For the moment I'm just going to ignore everything else in this debate (I have other time/energy committments...) and just focus on this particular question, since it's one of the most fundamental questions we disagree on.

You are wrong, plain and simple. Rüdiger Mitdank is also wrong, despite his qualifications (I have equivalent qualifications, for that matter). Either that or he has failed to clearly express what he means.

If it were true that you could maintain an object colder than the background without consuming energy (just by altering surface absorption!), then you could have a free energy device. Just construct a heat engine with one end touching the object and the other end being a large black radiator.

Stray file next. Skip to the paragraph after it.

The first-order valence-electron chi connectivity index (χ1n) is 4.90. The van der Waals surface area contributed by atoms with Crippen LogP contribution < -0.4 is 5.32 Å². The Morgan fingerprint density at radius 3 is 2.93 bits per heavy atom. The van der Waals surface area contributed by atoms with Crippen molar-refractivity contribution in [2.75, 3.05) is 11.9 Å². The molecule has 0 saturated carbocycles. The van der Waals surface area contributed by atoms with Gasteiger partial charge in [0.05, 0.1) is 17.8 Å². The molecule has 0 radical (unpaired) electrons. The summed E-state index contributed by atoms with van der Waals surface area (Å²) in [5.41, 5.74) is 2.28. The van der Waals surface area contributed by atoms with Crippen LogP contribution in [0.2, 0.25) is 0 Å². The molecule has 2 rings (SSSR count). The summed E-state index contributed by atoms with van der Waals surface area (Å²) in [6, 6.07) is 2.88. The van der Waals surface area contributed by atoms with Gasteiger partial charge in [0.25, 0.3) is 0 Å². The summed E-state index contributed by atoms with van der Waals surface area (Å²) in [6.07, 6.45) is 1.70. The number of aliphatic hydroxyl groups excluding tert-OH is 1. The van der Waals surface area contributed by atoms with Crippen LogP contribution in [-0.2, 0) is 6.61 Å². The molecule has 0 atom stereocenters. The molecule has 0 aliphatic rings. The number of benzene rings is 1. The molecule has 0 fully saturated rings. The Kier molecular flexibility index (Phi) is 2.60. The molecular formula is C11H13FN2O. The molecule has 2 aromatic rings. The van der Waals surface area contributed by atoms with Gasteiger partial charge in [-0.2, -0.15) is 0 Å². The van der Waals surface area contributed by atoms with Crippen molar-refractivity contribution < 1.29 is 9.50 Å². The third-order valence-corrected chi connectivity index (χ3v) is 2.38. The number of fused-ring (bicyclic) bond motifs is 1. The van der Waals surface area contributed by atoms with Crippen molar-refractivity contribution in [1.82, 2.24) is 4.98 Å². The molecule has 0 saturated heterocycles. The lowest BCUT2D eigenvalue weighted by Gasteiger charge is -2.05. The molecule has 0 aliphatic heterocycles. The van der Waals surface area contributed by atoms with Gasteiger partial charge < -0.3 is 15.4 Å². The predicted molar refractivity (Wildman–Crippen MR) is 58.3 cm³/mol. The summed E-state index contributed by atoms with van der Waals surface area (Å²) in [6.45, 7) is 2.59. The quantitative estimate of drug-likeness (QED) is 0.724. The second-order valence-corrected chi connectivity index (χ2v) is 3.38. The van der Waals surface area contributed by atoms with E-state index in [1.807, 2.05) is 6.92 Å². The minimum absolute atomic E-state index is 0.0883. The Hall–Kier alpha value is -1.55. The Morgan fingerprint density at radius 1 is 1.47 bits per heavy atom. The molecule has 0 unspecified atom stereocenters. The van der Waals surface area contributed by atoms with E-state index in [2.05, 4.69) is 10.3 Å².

comment by jacob_cannell · 2015-10-27T23:14:15.494Z · LW(p) · GW(p)

If it were true that you could maintain an object colder than the background without consuming energy (just by altering surface absorption!),

Yea - several examples from wikipedia for the temperature of a planet indicate that albedo and emissivity can differ (it's implied on this page, directly stated on this next page).

Here under effective temperature they have a model for a planet's surface temperature where the emissivity is 1 but the albedo can be greater than 0.

Notice that if you plug in an albedo of 1 into that equation, you get a surface temperature of 0K!

The generalized stefan boltzmann law is thus the local equilibrium where irradiance/power absorbed equals irradiance/power emitted:

J_a = J_e

J_a = J_in*(1 - a)

J_e = eoT^4

T = (J_in (1-a) / (eo)) ^-4